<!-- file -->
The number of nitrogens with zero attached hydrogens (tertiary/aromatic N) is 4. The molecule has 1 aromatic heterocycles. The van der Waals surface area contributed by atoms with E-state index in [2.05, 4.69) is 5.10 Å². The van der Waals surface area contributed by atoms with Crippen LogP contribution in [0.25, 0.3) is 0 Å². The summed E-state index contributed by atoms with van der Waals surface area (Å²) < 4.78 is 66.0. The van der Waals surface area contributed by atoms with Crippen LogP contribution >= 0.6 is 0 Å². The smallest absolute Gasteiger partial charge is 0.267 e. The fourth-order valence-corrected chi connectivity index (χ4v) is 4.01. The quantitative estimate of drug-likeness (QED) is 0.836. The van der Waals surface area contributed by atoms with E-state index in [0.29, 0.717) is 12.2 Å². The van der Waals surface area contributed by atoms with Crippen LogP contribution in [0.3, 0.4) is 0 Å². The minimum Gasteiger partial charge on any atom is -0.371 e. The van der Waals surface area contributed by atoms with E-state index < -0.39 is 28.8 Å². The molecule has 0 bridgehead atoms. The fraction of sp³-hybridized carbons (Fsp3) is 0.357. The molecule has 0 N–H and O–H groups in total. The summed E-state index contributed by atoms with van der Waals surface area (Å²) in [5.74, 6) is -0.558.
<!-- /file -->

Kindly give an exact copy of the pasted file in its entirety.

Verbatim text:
The number of nitrogens with zero attached hydrogens (tertiary/aromatic N) is 4. The molecule has 1 aromatic heterocycles. The van der Waals surface area contributed by atoms with E-state index in [2.05, 4.69) is 5.10 Å². The van der Waals surface area contributed by atoms with Crippen LogP contribution in [0.25, 0.3) is 0 Å². The summed E-state index contributed by atoms with van der Waals surface area (Å²) < 4.78 is 66.0. The van der Waals surface area contributed by atoms with Crippen LogP contribution >= 0.6 is 0 Å². The smallest absolute Gasteiger partial charge is 0.267 e. The fourth-order valence-corrected chi connectivity index (χ4v) is 4.01. The quantitative estimate of drug-likeness (QED) is 0.836. The van der Waals surface area contributed by atoms with E-state index in [0.29, 0.717) is 12.2 Å². The van der Waals surface area contributed by atoms with Crippen LogP contribution in [0.3, 0.4) is 0 Å². The minimum Gasteiger partial charge on any atom is -0.371 e. The van der Waals surface area contributed by atoms with E-state index < -0.39 is 28.8 Å². The molecule has 0 bridgehead atoms. The fraction of sp³-hybridized carbons (Fsp3) is 0.357. The molecule has 0 N–H and O–H groups in total. The summed E-state index contributed by atoms with van der Waals surface area (Å²) in [5.74, 6) is -0.558.